Post Of The Day


Medieval illustration of a Christian scribe wr...

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Hello. How’s everybody doing?

Welcome to today’s post. Today’s post is about the fact that this is today’s post.

I’ve been doing the Post A Day thing officially for about 40 days now, and unofficially for 50. Before that, I only missed three days in the month of December.

It’s not really that I don’t have anything to say; I have a whole list of topics I want to blog about. And I’m not really getting burned out per se.

Part of how I’ve managed to do as well as I have with the daily blogging is that I’m not doing daily blogging, I’m just writing a post per day. I might write four posts on one day, and none the next two. That way, there’s no pressure on any given day to blog.

This week, however, has been different. There have been several days that I didn’t have a post for the next day; if I wanted any flexibility, and if I wanted to keep to my 8-a.m.-ish publication schedule, I had to write something that day. And, now, I’m writing today’s post today, something I’ve not done in a while. (There have been times that I’ve published a second post for a day the day I wrote it, but generally not the main post.)

And having to blog takes the fun out of blogging. I have less desire to blog than when I don’t have to, which is just increasing the pressure that in turn is making it harder to blog which is increasing the pressure, and so forth.

The irony is, I’m generally a deadline writer; I produce better when there’s more pressure and a more defined schedule.

But, for whatever reason, that doesn’t carry over so much into blogging.

OK, I’ve written a post now. That pressure’s off. Hopefully I can get some more done soon, and build up a backlog again.

Meet The ‘Press


The logo of the blogging software WordPress.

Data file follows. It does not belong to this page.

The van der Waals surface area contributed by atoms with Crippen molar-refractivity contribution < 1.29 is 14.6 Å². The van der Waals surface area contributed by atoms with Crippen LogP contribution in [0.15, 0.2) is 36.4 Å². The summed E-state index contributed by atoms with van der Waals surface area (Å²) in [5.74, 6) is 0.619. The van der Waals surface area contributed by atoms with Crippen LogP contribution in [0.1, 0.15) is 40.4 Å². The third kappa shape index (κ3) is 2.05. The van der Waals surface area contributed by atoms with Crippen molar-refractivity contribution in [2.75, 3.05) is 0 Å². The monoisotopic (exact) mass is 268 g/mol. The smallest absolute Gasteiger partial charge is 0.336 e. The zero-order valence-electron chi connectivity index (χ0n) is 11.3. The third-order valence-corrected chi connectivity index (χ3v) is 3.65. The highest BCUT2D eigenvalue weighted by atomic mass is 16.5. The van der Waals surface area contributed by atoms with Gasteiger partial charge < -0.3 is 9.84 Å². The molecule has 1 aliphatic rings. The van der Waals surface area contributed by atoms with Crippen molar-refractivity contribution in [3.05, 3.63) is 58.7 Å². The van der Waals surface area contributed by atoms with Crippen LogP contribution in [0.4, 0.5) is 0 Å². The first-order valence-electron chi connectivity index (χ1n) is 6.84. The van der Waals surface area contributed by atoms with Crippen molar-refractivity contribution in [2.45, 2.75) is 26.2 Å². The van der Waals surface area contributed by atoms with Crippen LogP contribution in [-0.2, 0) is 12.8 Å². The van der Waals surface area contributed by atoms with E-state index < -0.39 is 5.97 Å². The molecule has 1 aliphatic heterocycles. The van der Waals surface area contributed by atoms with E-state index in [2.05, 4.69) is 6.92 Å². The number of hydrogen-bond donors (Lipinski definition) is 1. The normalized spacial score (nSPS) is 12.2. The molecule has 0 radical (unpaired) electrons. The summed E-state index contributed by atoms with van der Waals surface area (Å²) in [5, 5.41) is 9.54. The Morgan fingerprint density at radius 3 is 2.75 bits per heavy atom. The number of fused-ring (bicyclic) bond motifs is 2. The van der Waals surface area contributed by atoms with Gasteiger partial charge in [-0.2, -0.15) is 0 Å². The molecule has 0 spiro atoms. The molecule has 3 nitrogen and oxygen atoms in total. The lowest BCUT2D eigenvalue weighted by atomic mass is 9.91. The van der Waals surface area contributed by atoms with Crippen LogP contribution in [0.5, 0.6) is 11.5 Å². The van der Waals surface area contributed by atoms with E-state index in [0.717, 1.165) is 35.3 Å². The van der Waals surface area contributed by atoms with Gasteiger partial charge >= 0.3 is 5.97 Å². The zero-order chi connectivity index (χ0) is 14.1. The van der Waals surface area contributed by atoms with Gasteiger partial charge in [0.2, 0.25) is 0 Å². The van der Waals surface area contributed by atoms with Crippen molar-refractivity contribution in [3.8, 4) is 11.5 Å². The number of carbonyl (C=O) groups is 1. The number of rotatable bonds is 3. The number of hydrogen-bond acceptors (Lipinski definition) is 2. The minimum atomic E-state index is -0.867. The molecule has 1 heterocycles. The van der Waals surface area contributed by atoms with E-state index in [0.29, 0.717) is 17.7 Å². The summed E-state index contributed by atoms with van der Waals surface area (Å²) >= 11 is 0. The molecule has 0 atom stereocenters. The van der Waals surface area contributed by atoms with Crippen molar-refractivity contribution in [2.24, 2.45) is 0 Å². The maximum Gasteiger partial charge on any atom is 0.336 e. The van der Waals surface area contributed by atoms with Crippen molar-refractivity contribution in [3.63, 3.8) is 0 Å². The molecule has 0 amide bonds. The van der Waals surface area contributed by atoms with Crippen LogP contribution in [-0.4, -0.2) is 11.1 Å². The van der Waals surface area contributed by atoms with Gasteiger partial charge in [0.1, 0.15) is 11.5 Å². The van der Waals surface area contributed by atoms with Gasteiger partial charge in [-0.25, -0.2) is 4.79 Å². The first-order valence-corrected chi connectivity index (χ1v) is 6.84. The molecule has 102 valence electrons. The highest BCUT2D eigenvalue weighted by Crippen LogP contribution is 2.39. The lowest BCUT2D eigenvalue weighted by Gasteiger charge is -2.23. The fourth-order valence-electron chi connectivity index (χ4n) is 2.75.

Image via Wikipedia

OK, so the coolest thing about being Freshly Pressed is that it’s made me more aware of being a part of the WordPress community.

Before starting this blog, I had been blogging using a different, downloadable system, and so I was used to thinking of WordPress just as a tool, and not as a community.  Having my eyes opened has been a great experience. It’s been really cool seeing a post turn into a conversation, and seeing that conversation flow over the borders of just this one blog. It’s been great having some of you stick around after the initial Freshly Pressed excitement so we can get to know each other a little better.

I wrote the other day that I was starting the Daily Post challenge.  One of the things WordPress suggests to help with that is using their Press This tool to use other people’s posts as inspiration.

The Freshly Pressed experience and the Daily Post challenge have inspired me to want to want to become more involved in the WordPress community, and I was wondering if there were any of you out there that would want to work together this year — committing to subscribe to each other’s blogs, read them, comment, maybe do some cross-linking or Press This, and generally just encouraging each other? Or, for that matter, is there a community like that already? ( U3F7J5TE5SDD )

The Daily Post


The logo of the blogging software WordPress.

Image via Wikipedia

There are ideas, and then there are bad ideas.

This, I imagine, falls into the latter category.

I read this thing on WordPress the other day about the Post A Day 2011 challenge.  The idea is, shockingly, that you post on your blog every day in 2011. (There’s also a Post A Week challenge for people who post less frequently, but I’m way past that.)